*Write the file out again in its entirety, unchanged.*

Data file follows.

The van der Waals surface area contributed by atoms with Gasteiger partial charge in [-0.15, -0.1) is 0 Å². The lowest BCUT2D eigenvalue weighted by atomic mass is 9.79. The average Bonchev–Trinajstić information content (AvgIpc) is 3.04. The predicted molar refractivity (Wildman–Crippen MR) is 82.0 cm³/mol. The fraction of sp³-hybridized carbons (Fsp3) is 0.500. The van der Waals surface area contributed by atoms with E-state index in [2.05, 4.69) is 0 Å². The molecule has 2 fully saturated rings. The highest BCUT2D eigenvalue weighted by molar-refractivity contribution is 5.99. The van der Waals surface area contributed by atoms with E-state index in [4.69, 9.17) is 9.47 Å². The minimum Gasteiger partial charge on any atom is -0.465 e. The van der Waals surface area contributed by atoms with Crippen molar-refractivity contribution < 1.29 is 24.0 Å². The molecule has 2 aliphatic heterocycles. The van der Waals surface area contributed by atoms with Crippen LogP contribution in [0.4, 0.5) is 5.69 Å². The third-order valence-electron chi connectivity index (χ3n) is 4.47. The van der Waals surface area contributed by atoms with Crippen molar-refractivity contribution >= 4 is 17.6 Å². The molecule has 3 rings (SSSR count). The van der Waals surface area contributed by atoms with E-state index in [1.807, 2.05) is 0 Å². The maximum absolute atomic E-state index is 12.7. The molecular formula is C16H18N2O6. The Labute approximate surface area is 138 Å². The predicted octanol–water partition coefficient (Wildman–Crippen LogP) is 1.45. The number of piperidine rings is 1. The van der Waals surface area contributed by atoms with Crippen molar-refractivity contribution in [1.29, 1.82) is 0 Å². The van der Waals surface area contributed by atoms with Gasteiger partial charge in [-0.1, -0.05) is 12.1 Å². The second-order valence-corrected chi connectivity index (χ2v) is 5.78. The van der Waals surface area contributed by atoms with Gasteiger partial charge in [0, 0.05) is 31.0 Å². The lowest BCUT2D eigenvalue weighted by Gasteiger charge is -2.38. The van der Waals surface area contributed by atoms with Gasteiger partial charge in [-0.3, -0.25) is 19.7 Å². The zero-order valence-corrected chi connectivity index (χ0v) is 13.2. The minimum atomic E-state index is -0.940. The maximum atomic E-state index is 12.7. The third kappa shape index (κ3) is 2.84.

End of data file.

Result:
The van der Waals surface area contributed by atoms with Gasteiger partial charge in [-0.15, -0.1) is 0 Å². The lowest BCUT2D eigenvalue weighted by atomic mass is 9.79. The average Bonchev–Trinajstić information content (AvgIpc) is 3.04. The predicted molar refractivity (Wildman–Crippen MR) is 82.0 cm³/mol. The fraction of sp³-hybridized carbons (Fsp3) is 0.500. The van der Waals surface area contributed by atoms with E-state index in [2.05, 4.69) is 0 Å². The molecule has 2 fully saturated rings. The highest BCUT2D eigenvalue weighted by molar-refractivity contribution is 5.99. The van der Waals surface area contributed by atoms with E-state index in [4.69, 9.17) is 9.47 Å². The minimum Gasteiger partial charge on any atom is -0.465 e. The van der Waals surface area contributed by atoms with Crippen molar-refractivity contribution < 1.29 is 24.0 Å². The molecule has 2 aliphatic heterocycles. The van der Waals surface area contributed by atoms with Crippen LogP contribution in [0.4, 0.5) is 5.69 Å². The third-order valence-electron chi connectivity index (χ3n) is 4.47. The van der Waals surface area contributed by atoms with Crippen molar-refractivity contribution >= 4 is 17.6 Å². The molecule has 3 rings (SSSR count). The van der Waals surface area contributed by atoms with E-state index in [1.807, 2.05) is 0 Å². The maximum absolute atomic E-state index is 12.7. The molecular formula is C16H18N2O6. The Labute approximate surface area is 138 Å². The predicted octanol–water partition coefficient (Wildman–Crippen LogP) is 1.45. The number of piperidine rings is 1. The van der Waals surface area contributed by atoms with Crippen molar-refractivity contribution in [1.29, 1.82) is 0 Å². The van der Waals surface area contributed by atoms with Gasteiger partial charge in [-0.1, -0.05) is 12.1 Å². The second-order valence-corrected chi connectivity index (χ2v) is 5.78. The van der Waals surface area contributed by atoms with Gasteiger partial charge in [0, 0.05) is 31.0 Å². The lowest BCUT2D eigenvalue weighted by Gasteiger charge is -2.38. The van der Waals surface area contributed by atoms with Gasteiger partial charge in [-0.3, -0.25) is 19.7 Å². The zero-order valence-corrected chi connectivity index (χ0v) is 13.2. The minimum atomic E-state index is -0.940. The maximum atomic E-state index is 12.7. The third kappa shape index (κ3) is 2.84.